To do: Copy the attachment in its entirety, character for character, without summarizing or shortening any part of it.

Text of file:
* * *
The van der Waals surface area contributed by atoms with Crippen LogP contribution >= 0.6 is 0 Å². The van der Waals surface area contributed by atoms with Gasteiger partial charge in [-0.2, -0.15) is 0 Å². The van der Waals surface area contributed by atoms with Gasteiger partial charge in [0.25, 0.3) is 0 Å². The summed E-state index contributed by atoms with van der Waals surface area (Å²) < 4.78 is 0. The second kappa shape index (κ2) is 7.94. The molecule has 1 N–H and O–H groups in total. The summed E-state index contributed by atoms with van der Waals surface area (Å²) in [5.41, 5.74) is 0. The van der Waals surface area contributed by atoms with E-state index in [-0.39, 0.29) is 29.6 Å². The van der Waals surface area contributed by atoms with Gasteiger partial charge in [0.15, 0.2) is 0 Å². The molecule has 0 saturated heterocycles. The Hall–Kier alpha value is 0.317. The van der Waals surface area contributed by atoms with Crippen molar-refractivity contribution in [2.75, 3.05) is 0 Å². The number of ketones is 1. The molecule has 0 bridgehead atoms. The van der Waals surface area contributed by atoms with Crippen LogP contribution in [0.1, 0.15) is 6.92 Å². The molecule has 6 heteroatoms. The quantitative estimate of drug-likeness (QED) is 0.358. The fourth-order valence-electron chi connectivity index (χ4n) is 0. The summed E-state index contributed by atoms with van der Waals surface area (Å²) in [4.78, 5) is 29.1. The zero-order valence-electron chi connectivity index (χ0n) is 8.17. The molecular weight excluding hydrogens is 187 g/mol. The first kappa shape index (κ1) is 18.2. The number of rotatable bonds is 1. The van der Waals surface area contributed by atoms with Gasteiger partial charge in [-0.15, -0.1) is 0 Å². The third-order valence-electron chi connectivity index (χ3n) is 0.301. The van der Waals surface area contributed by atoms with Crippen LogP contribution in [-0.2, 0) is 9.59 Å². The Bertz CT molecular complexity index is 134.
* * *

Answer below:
The van der Waals surface area contributed by atoms with Crippen LogP contribution >= 0.6 is 0 Å². The van der Waals surface area contributed by atoms with Gasteiger partial charge in [-0.2, -0.15) is 0 Å². The van der Waals surface area contributed by atoms with Gasteiger partial charge in [0.25, 0.3) is 0 Å². The summed E-state index contributed by atoms with van der Waals surface area (Å²) < 4.78 is 0. The second kappa shape index (κ2) is 7.94. The molecule has 1 N–H and O–H groups in total. The summed E-state index contributed by atoms with van der Waals surface area (Å²) in [5.41, 5.74) is 0. The van der Waals surface area contributed by atoms with E-state index in [-0.39, 0.29) is 29.6 Å². The van der Waals surface area contributed by atoms with Gasteiger partial charge in [0.15, 0.2) is 0 Å². The molecule has 0 saturated heterocycles. The Hall–Kier alpha value is 0.317. The van der Waals surface area contributed by atoms with Crippen molar-refractivity contribution in [2.75, 3.05) is 0 Å². The number of ketones is 1. The molecule has 0 bridgehead atoms. The van der Waals surface area contributed by atoms with Crippen LogP contribution in [0.1, 0.15) is 6.92 Å². The molecule has 6 heteroatoms. The quantitative estimate of drug-likeness (QED) is 0.358. The fourth-order valence-electron chi connectivity index (χ4n) is 0. The summed E-state index contributed by atoms with van der Waals surface area (Å²) in [4.78, 5) is 29.1. The zero-order valence-electron chi connectivity index (χ0n) is 8.17. The molecular weight excluding hydrogens is 187 g/mol. The first kappa shape index (κ1) is 18.2. The number of rotatable bonds is 1. The van der Waals surface area contributed by atoms with Gasteiger partial charge in [-0.15, -0.1) is 0 Å². The third-order valence-electron chi connectivity index (χ3n) is 0.301. The van der Waals surface area contributed by atoms with Crippen LogP contribution in [-0.2, 0) is 9.59 Å². The Bertz CT molecular complexity index is 134.